Useful Car Tips

How to Store a Vehicle Long-Term

November 07, 2020
Whether you’re storing a dedicated track or fair-weather car for the winter or planning to travel for an extended period of time—and any situation in between—sometimes it’s necessary to store your car long-term. But how do you do that? Even if you have the relative luxury of owning a garage, merely storing your prized four-wheel (or two-wheel) possession in an enclosed space is not enough. Owners must consider a variety of factors ranging from keeping the battery charged, preventing tire flat spots, and even maintaining insurance while keeping one’s car in storage. A lot of care must be taken before and during the process of storing your vehicle. If you’re a little lost as to how to start or just need a brief refresher on the proper course of action, we’ve got you covered!


Proper storage begins with, well, proper storage! Optimally, this means keeping your vehicle in a garage where it can be protected against the elements and potential thieves, especially if you don’t expect to be home for an extended period of time. A garage will primarily protect your vehicle’s paint and interior from the sun, which can otherwise accelerate deterioration due to heat and extended exposure to UV rays. If you don’t have access to a garage, the next best option is to find safe public storage in your area. Unfortunately, finding such storage at a reasonable price is not possible in all areas. If you must leave your car outdoors, we recommend utilizing a high quality weatherproof car cover which will similarly protect against the elements. Although no substitute for proper indoor storage, this is undoubtedly the best next step. Before putting your vehicle into storage—regardless of where that may be—make sure to wash away all dirt and grime. Any residue such as dried mud or bird droppings can adversely affect your vehicle’s paint over the long term.


It may seem a little counterintuitive, but depending on how long you plan to keep your vehicle in storage, it may be prudent to change the oil and top off the gas tank. Check your vehicle’s manual for specific advice regarding long-term storage contingencies. Otherwise, it’s generally recommended to get the oil changed and your gas tank topped off if you plan to store your vehicle longer than 30 days. Using fresh oil will minimize the presence of any contaminants which may negatively affect your engine when stored for longer than 30 days. Similarly, topping off the tank with fresh gasoline can also help prevent damage to the engine. In tandem with filling up with fresh fuel, purchase a fuel stabilizer such as the popular Sta-bil which will ensure that this fuel stays fresh for up to 24 months. Finally, make sure to keep up with battery maintenance too. A disused battery will gradually lose its charge until it eventually loses its charge altogether. To prevent this, the optimal solution is to use a battery tender, which works by delivering a steady stream of electricity to keep the battery from discharging. Some are designed for use with motorcycles and ATVs, while automobiles will generally require more robust battery tenders.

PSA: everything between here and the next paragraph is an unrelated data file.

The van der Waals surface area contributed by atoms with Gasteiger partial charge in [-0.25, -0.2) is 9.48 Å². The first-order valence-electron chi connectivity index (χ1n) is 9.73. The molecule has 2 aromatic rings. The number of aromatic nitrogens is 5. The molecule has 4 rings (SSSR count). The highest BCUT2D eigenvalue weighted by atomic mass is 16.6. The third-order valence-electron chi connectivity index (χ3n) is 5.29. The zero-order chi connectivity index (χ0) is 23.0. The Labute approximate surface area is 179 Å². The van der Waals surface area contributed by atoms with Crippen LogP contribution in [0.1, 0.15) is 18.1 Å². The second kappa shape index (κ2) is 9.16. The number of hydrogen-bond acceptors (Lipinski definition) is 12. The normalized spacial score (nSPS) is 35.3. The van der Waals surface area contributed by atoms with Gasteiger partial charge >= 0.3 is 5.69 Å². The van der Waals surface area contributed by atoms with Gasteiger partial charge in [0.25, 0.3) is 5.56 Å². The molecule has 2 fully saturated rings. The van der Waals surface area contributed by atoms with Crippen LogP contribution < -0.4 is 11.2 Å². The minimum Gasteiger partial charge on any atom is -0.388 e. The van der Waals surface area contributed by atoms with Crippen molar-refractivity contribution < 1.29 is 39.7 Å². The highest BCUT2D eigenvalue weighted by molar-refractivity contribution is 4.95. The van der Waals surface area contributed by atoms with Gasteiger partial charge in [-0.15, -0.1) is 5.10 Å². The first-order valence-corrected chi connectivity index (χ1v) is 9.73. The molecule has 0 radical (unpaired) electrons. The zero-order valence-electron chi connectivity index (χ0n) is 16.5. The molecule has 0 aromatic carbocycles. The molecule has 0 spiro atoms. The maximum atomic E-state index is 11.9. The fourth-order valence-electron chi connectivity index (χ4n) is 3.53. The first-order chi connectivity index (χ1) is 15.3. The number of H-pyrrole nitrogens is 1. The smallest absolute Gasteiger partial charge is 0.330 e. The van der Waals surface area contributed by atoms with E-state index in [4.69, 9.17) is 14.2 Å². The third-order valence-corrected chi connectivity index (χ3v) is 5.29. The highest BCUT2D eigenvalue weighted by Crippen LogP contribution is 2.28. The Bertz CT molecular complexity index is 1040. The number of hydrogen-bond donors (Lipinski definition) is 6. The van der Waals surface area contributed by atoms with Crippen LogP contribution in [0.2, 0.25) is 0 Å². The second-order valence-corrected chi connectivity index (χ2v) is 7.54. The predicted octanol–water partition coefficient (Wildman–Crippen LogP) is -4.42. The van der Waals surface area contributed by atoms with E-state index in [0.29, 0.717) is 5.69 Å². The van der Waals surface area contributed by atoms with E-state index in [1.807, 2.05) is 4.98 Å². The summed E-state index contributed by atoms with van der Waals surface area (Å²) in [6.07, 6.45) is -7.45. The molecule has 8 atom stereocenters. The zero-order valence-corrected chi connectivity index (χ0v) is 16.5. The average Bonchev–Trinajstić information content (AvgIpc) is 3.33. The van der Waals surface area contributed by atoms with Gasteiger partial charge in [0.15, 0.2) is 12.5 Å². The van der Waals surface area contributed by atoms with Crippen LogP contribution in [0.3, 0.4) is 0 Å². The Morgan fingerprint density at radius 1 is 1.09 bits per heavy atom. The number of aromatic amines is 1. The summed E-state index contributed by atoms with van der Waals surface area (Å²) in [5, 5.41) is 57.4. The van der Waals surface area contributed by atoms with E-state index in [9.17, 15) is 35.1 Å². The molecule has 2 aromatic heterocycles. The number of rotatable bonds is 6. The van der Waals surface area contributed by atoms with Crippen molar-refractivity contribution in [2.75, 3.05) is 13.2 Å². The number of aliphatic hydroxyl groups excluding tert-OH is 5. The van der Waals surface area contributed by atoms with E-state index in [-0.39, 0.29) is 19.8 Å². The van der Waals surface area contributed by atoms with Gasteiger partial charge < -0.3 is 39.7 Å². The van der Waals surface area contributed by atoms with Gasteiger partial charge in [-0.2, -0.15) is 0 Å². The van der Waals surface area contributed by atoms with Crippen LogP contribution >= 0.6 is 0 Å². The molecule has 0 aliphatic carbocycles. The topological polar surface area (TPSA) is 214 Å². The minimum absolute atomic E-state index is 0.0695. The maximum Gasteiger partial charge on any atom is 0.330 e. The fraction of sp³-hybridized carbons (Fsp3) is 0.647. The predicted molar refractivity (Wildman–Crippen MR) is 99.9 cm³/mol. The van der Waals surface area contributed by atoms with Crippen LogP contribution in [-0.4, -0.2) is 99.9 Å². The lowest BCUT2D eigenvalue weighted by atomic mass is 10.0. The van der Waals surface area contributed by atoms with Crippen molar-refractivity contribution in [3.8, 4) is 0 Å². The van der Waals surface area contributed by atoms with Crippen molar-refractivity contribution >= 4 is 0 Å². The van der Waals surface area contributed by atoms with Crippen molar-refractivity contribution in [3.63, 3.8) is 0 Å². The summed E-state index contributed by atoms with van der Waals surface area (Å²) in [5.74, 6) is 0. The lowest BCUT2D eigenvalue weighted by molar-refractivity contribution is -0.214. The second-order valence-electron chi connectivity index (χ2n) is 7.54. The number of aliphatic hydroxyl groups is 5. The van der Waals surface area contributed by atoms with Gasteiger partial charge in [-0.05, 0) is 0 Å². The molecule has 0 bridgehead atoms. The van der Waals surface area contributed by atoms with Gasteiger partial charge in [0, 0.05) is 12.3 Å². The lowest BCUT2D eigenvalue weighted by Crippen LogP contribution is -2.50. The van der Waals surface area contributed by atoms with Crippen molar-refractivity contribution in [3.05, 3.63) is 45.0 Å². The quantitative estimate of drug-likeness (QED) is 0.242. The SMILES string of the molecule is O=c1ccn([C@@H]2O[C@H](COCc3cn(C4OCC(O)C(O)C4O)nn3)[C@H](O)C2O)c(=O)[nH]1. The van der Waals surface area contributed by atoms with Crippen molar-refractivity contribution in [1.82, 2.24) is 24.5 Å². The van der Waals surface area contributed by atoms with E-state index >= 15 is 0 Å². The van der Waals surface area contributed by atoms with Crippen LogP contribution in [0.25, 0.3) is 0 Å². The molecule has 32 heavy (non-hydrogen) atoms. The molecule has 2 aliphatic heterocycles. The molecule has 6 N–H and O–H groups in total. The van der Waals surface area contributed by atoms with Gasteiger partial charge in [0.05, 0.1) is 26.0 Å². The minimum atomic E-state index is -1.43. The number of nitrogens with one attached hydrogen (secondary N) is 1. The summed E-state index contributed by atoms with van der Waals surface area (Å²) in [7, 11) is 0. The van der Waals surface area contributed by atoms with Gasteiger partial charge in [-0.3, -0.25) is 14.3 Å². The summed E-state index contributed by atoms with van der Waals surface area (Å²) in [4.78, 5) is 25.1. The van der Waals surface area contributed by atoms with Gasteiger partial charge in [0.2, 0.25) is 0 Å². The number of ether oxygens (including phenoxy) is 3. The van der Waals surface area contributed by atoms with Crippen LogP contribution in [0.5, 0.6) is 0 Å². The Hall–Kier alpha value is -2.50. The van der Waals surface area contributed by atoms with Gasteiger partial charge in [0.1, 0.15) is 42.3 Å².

Over extended periods of time, tires may develop flat spots due to the weight of the vehicle pressing down on their contact patches. Although this issue affects certain types of tires more strongly than others, it’s nevertheless wise to inflate the tires to the recommended pressure before putting your vehicle into long-term storage. Alternatively—and especially if you’re planning to leave your car unattended for more than 30 days—you may wish to remove the wheels and keep your car safely propped up on jack stands. This process will obviously require more work before and after taking your car out of storage, but can net great benefits in terms of tire longevity. If this latter option isn’t possible and you must instead keep the car on its wheels, don’t use the parking brake to keep the car stopped! Instead, purchase durable tire stoppers which will prevent your car from moving.


Just a few straightforward steps will ensure that your vehicle remains in tip-top shape even months into long-term storage: choose the best storage solution in your budget, take care of basic preliminary maintenance, and consider removing the wheels and propping your vehicle up on jack stands if you plan to leave it in storage for longer than 30 days. Careful planning now will prevent headaches in the future. We hope our quick guide has given you the tools and knowledge you need to confidently store your vehicle in the future if the need arises. If you have any further tips or suggestions, let us know in the comments below!
Previous Article Next Article